E. Increase in stroke accuracy comes through repetitive movement patterns that are unrestricted and automatically reproducible as a result of proper joint biomechanics.
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Soccer and Biomechanics
Biomechanics can influence a player’s ability to execute necessary skills for soccer: running, dribbling, shooting, blocking.

Biomechanical Influences:
1) Playing Field Preference
An open (rotated) pelvis on the left will tend to gravitate a player to the left side of the field and vice versa.
2) Dribbling Ease
Dribbling right/left - in/out side of the foot is influenced by pelvic, hip, knee and ankle biomechanics.
3) Stamina/Endurance/Speed
Good biomechanics requires less physical effort enhancing all three elements of a player’s performance.
4) Balance and Recovery
Optimal biomechanics tends to improve balance and recovery from a fall, expediting
return to play.
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Bowling – It’s Still a Ball!
Bowling is one of many sports that has lasted generations, drawing thousands of newcomers and occasional bowlers like me back to it every year. It is a dominant one-sided sport. It requires a balanced body to coordinate a weighted ball on a long lever arm during the approach to allow an accurate release.

Key factors influencing balance:
1) Weight and finger placement in/on the ball: If the ball is too heavy, added weight can lever the trunk into increased sidebend and backward rotation resulting in a gutter ball (to the right if right-handed and left if left-handed).
2) Lever Arm/Movement Path: The length of the arm, degree of bend in elbow/wrist, and directional release of ball plays a role in hitting one’s target (pins). To increase consistency and score, focus on each aspect separately, then together.
To score high, combine the right ball with a smooth lever arm.
Good luck!
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Hockey – Pucker Up!
Hockey requires repetitive use of a dominant hand/upper trunk. In the clinic, we frequently see trunk muscles that have developed asymmetrically in hockey players due to repetitive one-sided use. In a right-handed player, the trunk is predisposed to a pattern of sidebend and rotation back to the right. Vice-versa if left-handed.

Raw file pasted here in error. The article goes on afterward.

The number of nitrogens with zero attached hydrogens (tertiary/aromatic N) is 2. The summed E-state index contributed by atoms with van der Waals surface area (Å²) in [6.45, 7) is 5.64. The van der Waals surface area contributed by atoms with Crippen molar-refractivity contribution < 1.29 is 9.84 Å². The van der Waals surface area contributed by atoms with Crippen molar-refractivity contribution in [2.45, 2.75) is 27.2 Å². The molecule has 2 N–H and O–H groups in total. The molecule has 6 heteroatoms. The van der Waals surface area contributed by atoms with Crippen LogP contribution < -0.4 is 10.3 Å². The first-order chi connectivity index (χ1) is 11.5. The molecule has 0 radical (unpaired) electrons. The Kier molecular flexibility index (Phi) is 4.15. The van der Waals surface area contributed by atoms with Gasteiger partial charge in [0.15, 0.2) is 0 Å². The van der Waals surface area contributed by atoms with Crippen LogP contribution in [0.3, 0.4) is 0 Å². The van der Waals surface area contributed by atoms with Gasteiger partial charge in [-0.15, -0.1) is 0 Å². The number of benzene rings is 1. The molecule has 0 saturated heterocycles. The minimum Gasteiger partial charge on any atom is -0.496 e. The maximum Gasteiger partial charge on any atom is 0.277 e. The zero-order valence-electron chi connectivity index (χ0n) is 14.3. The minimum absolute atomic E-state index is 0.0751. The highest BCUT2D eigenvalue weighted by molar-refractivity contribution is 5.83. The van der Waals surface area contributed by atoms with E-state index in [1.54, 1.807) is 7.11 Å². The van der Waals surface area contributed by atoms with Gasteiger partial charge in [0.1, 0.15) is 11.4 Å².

Prevention is good medicine:
Skating/running with the stick in the non-dominant hand during conditioning drills (vs. shooting drills) may assist trunk muscle balance.
Using the non-dominant side in other sports or weight training on the non-dominant side may help negate asymmetry. Stretching trunk muscles before, during, and after play is great intervention. Specific stretches can elongate short/tight trunk muscles and increase trunk symmetry.

Look in the mirror – What do you see?
Could you hold a hockey puck on the top/outside cap of each shoulder and walk several feet without dropping a puck? Try it! How good are your biomechanics in controlling posture to maintain trunk and shoulder balance?

Is the puck staying up (PUCK-ER UP) or falling down?
Good luck!

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Hunting: How to minimize risk to back
1. Positioning in tree stand
Secure stand and safety strap body to stand. Due to back immobility in stand, change angle of hips and knees every 15 minutes to provide back relief.
2. Removing Game
To minimize strain to the back, place game on tarp or makeshift sled to drag with rope placed around hunter’s waist. If two people are available, tie animal’s legs around a tree limb and brace limb on top of hunters’ shoulders to walk game out.
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A Helmet in Play will keep the Doctors Away
I can’t stress enough the importance of wearing a protective helmet for active participation in competitive or leisure sports. Studies have proven that head traumas can be minimized, and in many cases, prevented if a helmet is worn at time of impact.